“California’s election process is more secure and transparent than it was four years ago,” Bowen said in an interview.
The restrictions were resisted by some voting-system companies and county election officials. But when Bowen won the John F. Kennedy Profile in Courage Award in 2008, it cited “her bold leadership and her steadfast resolve to protect the integrity of the vote.”
Bowen had less success in another top goal, which she recently told Silicon Valley leaders was to “bring an office that deals primarily with records into the 21st century using information technology.”
Before her election, the secretary of state’s office was processing business filings such as articles of incorporation in 20 business days, and statements of information, such as where a firm is doing business, were processed in 10, her office said. Last week, it was taking 44 business days to process business filings and 71 days for statements of information.
Bowen has said that improving the business licensing process is a priority, but Dunn said she has failed in that.
Bowen blames a 25% budget cut by the Legislature and governor in the last two years for the longer processing times, because she has had to close some field offices and there are fewer workers and less money available for overtime.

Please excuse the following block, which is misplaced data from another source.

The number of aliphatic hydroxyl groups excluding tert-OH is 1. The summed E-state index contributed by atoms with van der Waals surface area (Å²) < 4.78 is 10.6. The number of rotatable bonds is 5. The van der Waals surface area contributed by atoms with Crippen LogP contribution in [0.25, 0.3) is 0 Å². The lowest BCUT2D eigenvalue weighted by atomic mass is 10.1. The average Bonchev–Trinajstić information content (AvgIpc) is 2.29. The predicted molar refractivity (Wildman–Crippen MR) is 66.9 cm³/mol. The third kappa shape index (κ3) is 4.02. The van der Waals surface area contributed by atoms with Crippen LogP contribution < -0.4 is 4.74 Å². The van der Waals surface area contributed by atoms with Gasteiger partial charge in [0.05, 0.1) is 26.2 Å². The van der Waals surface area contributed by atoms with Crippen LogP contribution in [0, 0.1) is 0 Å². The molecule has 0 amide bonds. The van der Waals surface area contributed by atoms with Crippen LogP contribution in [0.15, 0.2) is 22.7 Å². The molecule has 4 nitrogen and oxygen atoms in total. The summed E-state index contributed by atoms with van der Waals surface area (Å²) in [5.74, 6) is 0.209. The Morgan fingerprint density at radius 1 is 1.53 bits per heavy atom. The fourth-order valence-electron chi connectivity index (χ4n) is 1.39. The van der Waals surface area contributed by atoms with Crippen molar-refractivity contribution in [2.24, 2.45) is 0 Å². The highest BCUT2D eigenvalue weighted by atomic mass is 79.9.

But she said the budget recently signed by the governor includes money to speed up the processing rate by boosting the staff.
Another Bowen project aims to allow Californians to register to vote entirely online, but the project has stalled and voters may not have access to paperless registration for four more years, her office says.
Dunn said she bungled the project, not providing clear guidance to a contractor. Bowen defended her handling of the project, including her decision to fire the main contractor for not keeping the project on schedule, saying the state has to move carefully so the system works properly.
She has had mixed success in improving Cal-Access, a database and website that allows Californians to see how much money political candidates are raising and spending and who is contributing it.
In Bowen’s first year in office, 2007, a study by the California Voter Foundation gave the state’s financial disclosure system an overall B+ grade, but a C- on ease of use and helpfulness to the public. A year later, the overall grade was an A and the usability grade improved to a B+, according to Kim Alexander, president of the nonpartisan foundation.
“California relative to other states did perform very well overall,” Alexander said. But, she added, “There are a lot of problems with Cal-Access.”
The system lacks some user-friendly features available on other websites, including the ability to call up on a single page summaries showing spending of all candidates in specific races, according to Robert Stern, president of the Center for Governmental Studies in Los Angeles.
He said the state’s budget woes and Bowen’s distraction with online registration problems have kept her from putting enough money and attention into Cal-Access to make it state-of-the-art.
“The electronic filing system for campaign statements is about 10 years old and woefully antiquated,” Stern said in an e-mail. “It needs to modernize.”
Bowen agreed, saying, “I’d love to be able to replace it and get something easier to use.” But she said overhauling other computer systems is the priority now.